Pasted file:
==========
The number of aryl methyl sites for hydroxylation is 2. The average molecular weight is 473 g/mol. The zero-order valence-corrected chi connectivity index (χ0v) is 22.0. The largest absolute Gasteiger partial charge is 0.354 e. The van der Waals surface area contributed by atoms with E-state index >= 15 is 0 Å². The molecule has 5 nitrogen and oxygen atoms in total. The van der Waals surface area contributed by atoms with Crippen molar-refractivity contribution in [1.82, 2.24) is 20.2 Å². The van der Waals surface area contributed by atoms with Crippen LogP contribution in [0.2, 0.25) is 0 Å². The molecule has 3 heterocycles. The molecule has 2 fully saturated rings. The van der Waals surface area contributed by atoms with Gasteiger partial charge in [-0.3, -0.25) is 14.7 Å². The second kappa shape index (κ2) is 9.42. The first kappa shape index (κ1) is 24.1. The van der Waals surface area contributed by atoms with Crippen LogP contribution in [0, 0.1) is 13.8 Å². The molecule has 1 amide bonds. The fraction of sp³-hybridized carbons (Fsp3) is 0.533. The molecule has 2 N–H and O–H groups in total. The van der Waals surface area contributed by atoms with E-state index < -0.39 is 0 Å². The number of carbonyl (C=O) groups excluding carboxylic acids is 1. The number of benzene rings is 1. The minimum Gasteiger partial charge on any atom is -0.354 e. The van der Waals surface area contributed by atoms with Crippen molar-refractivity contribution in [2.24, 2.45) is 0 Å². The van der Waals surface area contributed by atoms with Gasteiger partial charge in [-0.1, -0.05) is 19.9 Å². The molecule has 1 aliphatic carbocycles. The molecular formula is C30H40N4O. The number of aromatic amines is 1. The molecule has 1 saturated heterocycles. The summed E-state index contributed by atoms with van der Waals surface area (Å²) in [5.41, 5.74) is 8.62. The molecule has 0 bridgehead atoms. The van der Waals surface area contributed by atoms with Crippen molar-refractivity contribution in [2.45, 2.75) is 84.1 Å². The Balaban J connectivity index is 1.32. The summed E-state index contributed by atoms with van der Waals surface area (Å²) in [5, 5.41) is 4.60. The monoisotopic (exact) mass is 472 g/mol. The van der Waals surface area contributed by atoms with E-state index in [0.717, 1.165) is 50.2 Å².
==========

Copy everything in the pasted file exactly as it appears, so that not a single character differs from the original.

The number of aryl methyl sites for hydroxylation is 2. The average molecular weight is 473 g/mol. The zero-order valence-corrected chi connectivity index (χ0v) is 22.0. The largest absolute Gasteiger partial charge is 0.354 e. The van der Waals surface area contributed by atoms with E-state index >= 15 is 0 Å². The molecule has 5 nitrogen and oxygen atoms in total. The van der Waals surface area contributed by atoms with Crippen molar-refractivity contribution in [1.82, 2.24) is 20.2 Å². The van der Waals surface area contributed by atoms with Crippen LogP contribution in [0.2, 0.25) is 0 Å². The molecule has 3 heterocycles. The molecule has 2 fully saturated rings. The van der Waals surface area contributed by atoms with Gasteiger partial charge in [-0.3, -0.25) is 14.7 Å². The second kappa shape index (κ2) is 9.42. The first kappa shape index (κ1) is 24.1. The van der Waals surface area contributed by atoms with Crippen LogP contribution in [0, 0.1) is 13.8 Å². The molecule has 1 amide bonds. The fraction of sp³-hybridized carbons (Fsp3) is 0.533. The molecule has 2 N–H and O–H groups in total. The van der Waals surface area contributed by atoms with E-state index < -0.39 is 0 Å². The number of carbonyl (C=O) groups excluding carboxylic acids is 1. The number of benzene rings is 1. The minimum Gasteiger partial charge on any atom is -0.354 e. The van der Waals surface area contributed by atoms with Crippen molar-refractivity contribution in [2.24, 2.45) is 0 Å². The van der Waals surface area contributed by atoms with Gasteiger partial charge in [-0.1, -0.05) is 19.9 Å². The molecule has 1 aliphatic carbocycles. The molecular formula is C30H40N4O. The number of aromatic amines is 1. The molecule has 1 saturated heterocycles. The summed E-state index contributed by atoms with van der Waals surface area (Å²) in [5.41, 5.74) is 8.62. The molecule has 0 bridgehead atoms. The van der Waals surface area contributed by atoms with Crippen molar-refractivity contribution in [2.45, 2.75) is 84.1 Å². The Balaban J connectivity index is 1.32. The summed E-state index contributed by atoms with van der Waals surface area (Å²) in [5, 5.41) is 4.60. The monoisotopic (exact) mass is 472 g/mol. The van der Waals surface area contributed by atoms with E-state index in [0.717, 1.165) is 50.2 Å².